A'Chailleach circuit from Newtonmore


Our first walk of the holiday was to be a local one, starting only a few miles outside of Newtonmore itself in an area called "the Glens" and accessed via the single track 'glen road' which runs from the centre of Newtonmore and ends in a small car park which was to be out start point.

The walk I'd planned (with help from the Munro book by SMC and Walk Highlands website) was 8 miles and took in 5 tops; 4 of them being over 800m and one Munro, A'Chailleach, at 930m.  Not quite a circular route as the "there and back" section was along the same river valley track but the path between the mountains was circular to avoid re-tracing our steps where possible.

Walk stats
Date - 16th June 2015
Distance - 8.08 miles
Time - 4hrs 33mins
Avg Speed - 1.77mph
Height Gain - 2332ft
OS map used - OS Explorer 402 (this has now been replaced by OL56) and OS 1:25k maps on ViewRanger Android app

Monty and Donna, ready for the off
We parked up in the small car park and, with bags packed, we headed off on the small path that keeps to the fence line before joining a larger track (this larger track is actually the one shown on the map and the one we returned on) which passes through a few gates and then follows the river (Allt a Chaorainn) - we stayed on this for about a mile before finding a suitable crossing point, by which time the track had changed to a muddy and in some places boggy path.

In terms of gear taken and used I had an issue with my boots and a good initial test of some new walking trousers as well as my first decent mountain use of the MSR Windboiler stove - I'll talk about all of these later on.

The decent track eventually reduces to mud and heather near our crossing point
Monty, waiting for us as usual
The river crossing with the snow encased gully in the background
While there is no bridge or 'official' crossing point as such (a footbridge and ford are both shown on the 1:25k OS map but not evident when we walked along the track) luckily the huge boulders littering the river bed gave plenty of options for crossing points and we picked a section with good sized rocks to step on and crossed over - looking at the banks and size of some of the rocks I'd imagine that this river in flood would be a very different, and potentially dangerous, story so worth bearing that in mind if you plan to walk this route after lots rain or snow melt.

On the other side and looking up to the hills and patches of snow above us

The small bothy/shelter hut below the flanks of A'Chailleach
On crossing the river we headed on a NW path, loosely following the river, trying to find the drier patches as the heather was, in places, very muddy and boggy - we were aiming for the small bothy/shelter ahead of us at the foot of the steeper banks of the hillside.
There is a small track marked on the OS 1:25k map but this wasn't always evident (hidden by heather etc) and in some cases it was easier to walk off the path and either follow sheep tracks or make our own way through the heather to keep our feet drier - or try to.

We reached the bothy and had a quick look inside - very basic but it would offer shelter in a storm or if bad weather closed in.  Needless to say we didn't linger at the bothy too long and headed off, up again, towards the start of the steep stuff!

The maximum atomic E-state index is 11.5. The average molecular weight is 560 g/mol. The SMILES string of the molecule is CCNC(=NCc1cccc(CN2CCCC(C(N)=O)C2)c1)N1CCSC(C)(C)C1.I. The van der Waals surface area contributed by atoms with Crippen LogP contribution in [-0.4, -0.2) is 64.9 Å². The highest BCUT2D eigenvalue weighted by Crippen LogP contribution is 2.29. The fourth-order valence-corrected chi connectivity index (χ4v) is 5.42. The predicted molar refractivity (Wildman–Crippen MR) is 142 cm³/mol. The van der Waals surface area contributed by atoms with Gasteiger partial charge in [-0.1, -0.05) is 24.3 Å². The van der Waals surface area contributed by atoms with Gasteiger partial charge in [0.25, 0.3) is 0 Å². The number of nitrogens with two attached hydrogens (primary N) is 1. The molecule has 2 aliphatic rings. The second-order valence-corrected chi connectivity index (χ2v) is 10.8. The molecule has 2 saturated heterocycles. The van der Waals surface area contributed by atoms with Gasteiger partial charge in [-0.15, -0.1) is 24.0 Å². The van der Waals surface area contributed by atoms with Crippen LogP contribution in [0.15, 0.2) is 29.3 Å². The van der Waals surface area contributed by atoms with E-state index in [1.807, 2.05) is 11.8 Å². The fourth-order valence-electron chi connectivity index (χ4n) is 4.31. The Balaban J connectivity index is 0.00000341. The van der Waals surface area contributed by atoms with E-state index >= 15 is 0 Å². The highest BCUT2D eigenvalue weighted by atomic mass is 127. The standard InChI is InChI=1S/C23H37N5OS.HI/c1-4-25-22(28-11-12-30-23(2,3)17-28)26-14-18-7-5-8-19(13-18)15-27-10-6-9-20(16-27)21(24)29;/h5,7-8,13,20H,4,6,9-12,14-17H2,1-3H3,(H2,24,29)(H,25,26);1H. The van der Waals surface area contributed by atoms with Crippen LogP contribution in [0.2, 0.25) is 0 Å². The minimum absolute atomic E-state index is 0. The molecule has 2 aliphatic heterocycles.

inside the bothy

Basic, but better than nothing in a storm!
As you'll see from the route map at the bottom of the page we didn't stick to the OS marked track very often so if you decide to download the GPX (link at the bottom of the page) then don't use this as an absolute, make your own way depending on conditions etc as we did.

The walking gets both steeper and more difficult from here as the incline really starts to kick in on ascending the mid section of A'Chailleach itself.  While walking along we spotted a slightly more direct route than I'd originally planned that headed up in a more northerly line so we followed this, into the clag that had now set in, waiting for a glimpse of the summit cairn that was marked on the map - which as you can see from the pictures below, is fairly huge!

The rather bleak summit cairn of A'Chailleach, 930m

Does he look happy to have made it?!

The obligatory "summit snap"
Whilst there was minimal wind on the top the weather wasn't typical summer conditions so we didn't hang about too long, just enough for a few snaps and a check of the map.

Taking a bearing from the cairn to the river intersection with the path shown on the map we headed off on a gradual descent and slight ascent to the summit of Geal Charn (889m).

With the mention of bearings and compasses in mind it's worth, I think, me saying that when it comes to the map vs GPS debate I'm firmly in the middle.  They both have a place and for me the important thing is to not rely on the GPS and be able to use the map and compass as and when you need to.
Yes, there are horror stories about batteries dying in a GPS but then I've lost a map to a strong gust of wind so lets not condemn technology too quickly.

I use both the GPS (either Garmin GPS 62s or ViewRanger app on my phone) both for recording the route and quick reference checks when walking as this is undisputedly quicker than a map.  BUT I always refer to the map and have both map and compass ready to check if needed.  In poor weather I feel much happier spending some time checking the map and getting a mental picture of the surroundings so that I can match this up with what I can actually see.